From: Chris Capel (email@example.com)
Date: Thu Dec 08 2005 - 07:32:38 MST
> From: "Chris Capel" <firstname.lastname@example.org>
> > I think an identification of topics that don't require a lot of
> > expertise to comprehend and have a lot of room for people to have
> > differing opinions, room to have subjective, noisy, (and largely
> > pointless) debate about, would help to provide the raw fodder for
> > those (like me) that wish to start a public, amateur-friendly
> > discussion. While rehashing basic points of this or that subtopic over
> > and over again with slight variations may be distasteful and pointless
> > to those with real expertise in the subject, this is what real web
> > discussion looks like. It's what we're going to have to foster if we
> > want to gain any sort of visibility through the method.
On 12/8/05, David Picon Alvarez <email@example.com> wrote:
> That may be what real web discussion tends to be like, but I see no reason
> why it should always be like that, and if it is, then I see no use to it.
> Visibility is all good, but resources are limited.
The availability of resources is much less relevant than group
dynamics which, in this case, place strong bounds on the kind of
resources that do end up producing publicly visible discussion, and
not just a lot of silence. The "valuable and limited" resources you
probably have in mind are people who often wouldn't really be
interested in popularizing, and fighting the consequent popular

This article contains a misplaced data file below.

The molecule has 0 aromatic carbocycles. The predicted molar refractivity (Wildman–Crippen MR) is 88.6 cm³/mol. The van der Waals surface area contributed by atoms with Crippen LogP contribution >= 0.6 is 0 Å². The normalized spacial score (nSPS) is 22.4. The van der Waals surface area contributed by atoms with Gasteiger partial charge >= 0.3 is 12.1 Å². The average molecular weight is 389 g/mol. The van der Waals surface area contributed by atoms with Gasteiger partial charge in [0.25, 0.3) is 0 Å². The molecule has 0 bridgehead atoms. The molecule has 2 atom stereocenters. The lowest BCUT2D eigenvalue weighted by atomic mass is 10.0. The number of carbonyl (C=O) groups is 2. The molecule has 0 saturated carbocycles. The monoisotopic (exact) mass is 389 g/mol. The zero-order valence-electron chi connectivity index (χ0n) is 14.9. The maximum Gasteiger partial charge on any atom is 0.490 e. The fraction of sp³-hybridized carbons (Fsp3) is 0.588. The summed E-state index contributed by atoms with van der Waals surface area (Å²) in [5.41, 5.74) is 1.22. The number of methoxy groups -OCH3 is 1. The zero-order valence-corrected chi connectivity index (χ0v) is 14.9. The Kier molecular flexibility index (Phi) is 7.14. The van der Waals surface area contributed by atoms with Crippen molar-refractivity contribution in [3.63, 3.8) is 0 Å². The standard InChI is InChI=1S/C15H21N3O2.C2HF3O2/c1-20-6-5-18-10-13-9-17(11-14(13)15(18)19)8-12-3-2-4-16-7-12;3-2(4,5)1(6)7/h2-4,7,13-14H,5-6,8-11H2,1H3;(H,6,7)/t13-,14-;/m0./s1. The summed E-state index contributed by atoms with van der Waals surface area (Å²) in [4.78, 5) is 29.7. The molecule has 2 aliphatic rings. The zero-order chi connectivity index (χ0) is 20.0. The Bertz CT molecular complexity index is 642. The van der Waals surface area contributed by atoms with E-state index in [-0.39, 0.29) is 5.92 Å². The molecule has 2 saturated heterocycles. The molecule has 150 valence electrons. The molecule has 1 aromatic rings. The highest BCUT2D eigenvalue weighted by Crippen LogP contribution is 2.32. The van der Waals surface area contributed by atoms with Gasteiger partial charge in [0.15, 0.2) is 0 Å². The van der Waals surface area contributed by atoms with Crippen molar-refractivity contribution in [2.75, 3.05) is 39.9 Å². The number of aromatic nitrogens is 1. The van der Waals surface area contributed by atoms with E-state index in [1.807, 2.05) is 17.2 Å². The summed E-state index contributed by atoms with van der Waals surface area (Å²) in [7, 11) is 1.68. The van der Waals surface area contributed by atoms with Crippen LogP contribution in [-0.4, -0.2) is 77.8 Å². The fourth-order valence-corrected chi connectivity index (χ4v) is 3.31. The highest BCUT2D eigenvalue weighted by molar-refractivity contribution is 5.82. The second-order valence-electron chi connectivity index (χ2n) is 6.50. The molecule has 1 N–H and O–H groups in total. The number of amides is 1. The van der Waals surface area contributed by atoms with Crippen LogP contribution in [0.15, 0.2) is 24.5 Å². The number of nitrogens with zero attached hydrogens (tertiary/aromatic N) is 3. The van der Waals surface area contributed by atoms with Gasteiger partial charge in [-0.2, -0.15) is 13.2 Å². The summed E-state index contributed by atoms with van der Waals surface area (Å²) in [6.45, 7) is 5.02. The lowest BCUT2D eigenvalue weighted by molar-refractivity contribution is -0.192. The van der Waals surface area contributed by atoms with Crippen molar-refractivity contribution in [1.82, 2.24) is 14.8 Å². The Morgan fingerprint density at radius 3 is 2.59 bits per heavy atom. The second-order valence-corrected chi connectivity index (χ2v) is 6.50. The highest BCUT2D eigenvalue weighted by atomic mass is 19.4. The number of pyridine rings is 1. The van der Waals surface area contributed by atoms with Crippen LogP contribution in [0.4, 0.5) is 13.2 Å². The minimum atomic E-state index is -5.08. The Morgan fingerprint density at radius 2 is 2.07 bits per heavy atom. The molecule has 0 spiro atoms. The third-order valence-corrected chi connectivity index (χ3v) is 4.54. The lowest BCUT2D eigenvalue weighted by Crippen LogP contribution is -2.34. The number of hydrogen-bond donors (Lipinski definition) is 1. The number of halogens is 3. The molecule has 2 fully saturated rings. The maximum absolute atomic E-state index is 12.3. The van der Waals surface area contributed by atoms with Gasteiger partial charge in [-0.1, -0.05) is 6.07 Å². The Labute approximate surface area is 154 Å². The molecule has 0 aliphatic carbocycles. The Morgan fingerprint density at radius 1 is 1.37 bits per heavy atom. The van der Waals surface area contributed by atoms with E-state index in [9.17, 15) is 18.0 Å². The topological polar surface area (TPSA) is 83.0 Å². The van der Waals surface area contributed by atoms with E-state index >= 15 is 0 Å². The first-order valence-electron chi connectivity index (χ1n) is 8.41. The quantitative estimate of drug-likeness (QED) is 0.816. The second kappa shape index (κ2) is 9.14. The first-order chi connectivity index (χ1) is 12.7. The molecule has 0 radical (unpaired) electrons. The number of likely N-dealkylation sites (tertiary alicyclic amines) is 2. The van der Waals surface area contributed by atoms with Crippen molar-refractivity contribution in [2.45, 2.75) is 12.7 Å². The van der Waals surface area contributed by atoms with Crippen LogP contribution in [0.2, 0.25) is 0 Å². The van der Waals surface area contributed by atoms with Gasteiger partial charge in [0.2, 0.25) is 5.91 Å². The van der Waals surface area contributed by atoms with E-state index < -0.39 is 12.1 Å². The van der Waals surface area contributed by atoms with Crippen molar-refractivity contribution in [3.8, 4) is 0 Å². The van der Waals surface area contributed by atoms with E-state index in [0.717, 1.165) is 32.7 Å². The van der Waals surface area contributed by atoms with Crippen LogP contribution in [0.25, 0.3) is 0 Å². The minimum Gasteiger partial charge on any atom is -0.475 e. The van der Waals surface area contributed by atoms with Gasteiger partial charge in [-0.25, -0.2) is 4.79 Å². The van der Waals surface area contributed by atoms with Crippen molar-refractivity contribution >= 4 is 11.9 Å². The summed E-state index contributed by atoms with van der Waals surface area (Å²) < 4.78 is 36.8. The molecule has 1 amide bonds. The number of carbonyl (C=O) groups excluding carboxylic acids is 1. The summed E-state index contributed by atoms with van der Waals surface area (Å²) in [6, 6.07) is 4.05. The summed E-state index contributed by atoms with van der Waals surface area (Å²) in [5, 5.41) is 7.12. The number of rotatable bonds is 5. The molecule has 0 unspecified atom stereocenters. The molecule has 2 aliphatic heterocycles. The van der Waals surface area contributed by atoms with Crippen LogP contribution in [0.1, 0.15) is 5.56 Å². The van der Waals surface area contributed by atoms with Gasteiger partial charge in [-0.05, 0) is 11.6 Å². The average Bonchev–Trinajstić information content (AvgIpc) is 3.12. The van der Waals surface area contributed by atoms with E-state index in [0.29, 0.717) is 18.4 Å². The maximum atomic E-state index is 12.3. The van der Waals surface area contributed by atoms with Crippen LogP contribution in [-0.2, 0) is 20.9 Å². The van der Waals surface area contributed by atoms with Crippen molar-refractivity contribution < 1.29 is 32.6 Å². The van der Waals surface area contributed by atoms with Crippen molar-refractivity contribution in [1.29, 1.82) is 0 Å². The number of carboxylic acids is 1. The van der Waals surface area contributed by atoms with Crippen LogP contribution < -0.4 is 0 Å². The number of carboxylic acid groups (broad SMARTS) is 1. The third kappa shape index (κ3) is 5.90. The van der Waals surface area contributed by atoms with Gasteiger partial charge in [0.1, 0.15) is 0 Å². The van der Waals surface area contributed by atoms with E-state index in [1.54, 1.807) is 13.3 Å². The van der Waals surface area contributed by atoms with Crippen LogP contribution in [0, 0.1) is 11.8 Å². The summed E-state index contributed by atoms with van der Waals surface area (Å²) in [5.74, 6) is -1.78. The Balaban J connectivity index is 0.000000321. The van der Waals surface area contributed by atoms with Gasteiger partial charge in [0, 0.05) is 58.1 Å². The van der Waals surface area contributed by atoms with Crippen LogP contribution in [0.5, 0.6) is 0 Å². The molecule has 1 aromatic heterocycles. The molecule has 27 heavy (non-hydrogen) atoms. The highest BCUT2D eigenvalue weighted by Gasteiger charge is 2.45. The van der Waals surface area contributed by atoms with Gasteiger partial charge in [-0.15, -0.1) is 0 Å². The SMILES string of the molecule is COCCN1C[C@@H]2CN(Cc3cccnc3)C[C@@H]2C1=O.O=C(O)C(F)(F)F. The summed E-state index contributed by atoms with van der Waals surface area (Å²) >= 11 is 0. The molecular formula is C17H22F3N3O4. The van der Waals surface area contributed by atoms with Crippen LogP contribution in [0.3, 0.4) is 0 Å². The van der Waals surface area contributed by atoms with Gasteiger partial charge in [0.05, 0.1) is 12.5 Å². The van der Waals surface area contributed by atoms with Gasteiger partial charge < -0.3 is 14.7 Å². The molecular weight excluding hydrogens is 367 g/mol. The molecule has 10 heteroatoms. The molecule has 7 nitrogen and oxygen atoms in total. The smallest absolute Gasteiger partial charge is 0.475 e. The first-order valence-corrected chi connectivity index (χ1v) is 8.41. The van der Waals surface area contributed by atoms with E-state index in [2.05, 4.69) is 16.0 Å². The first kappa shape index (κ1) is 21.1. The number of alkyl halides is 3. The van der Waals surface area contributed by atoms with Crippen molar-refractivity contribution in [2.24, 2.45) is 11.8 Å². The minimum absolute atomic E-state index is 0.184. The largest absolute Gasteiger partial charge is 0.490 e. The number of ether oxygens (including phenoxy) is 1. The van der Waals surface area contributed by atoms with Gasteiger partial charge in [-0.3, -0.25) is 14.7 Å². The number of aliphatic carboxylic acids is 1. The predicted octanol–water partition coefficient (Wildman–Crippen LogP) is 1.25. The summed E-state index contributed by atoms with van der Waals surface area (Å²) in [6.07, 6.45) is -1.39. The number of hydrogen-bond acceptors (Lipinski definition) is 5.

mischaracterization, of transhumanist ideas. Other people with more
time, less expertise, and a willingness to do this sort of thing can
more than make up for that.
> Visibility is already
> such that quite a lot of technical people are converging on this idea, I
> postulate that's enough.
So, you disagree with the basic premise of the post I was responding
to, that transhumanist causes are rather improverished as far as the
public visibility of the debate over those issues? You think that our
current visibility is enough? Well, then, it doesn't really matter
what we do one way or another to increase it. But I think you'll find
many people here that disagree with you.
To limit one's audience to those with a lot of intelligence and who
are conversant in the technical language used by transhumanist
advocates is to effectively seal debate about transhumanism from the
public sphere. I think Brandon Reinhart realizes this, and it bothers
-- "What is it like to be a bat? What is it like to bat a bee? What is it like to be a bee being batted? What is it like to be a batted bee?" -- The Mind's I (Hofstadter, Dennet)
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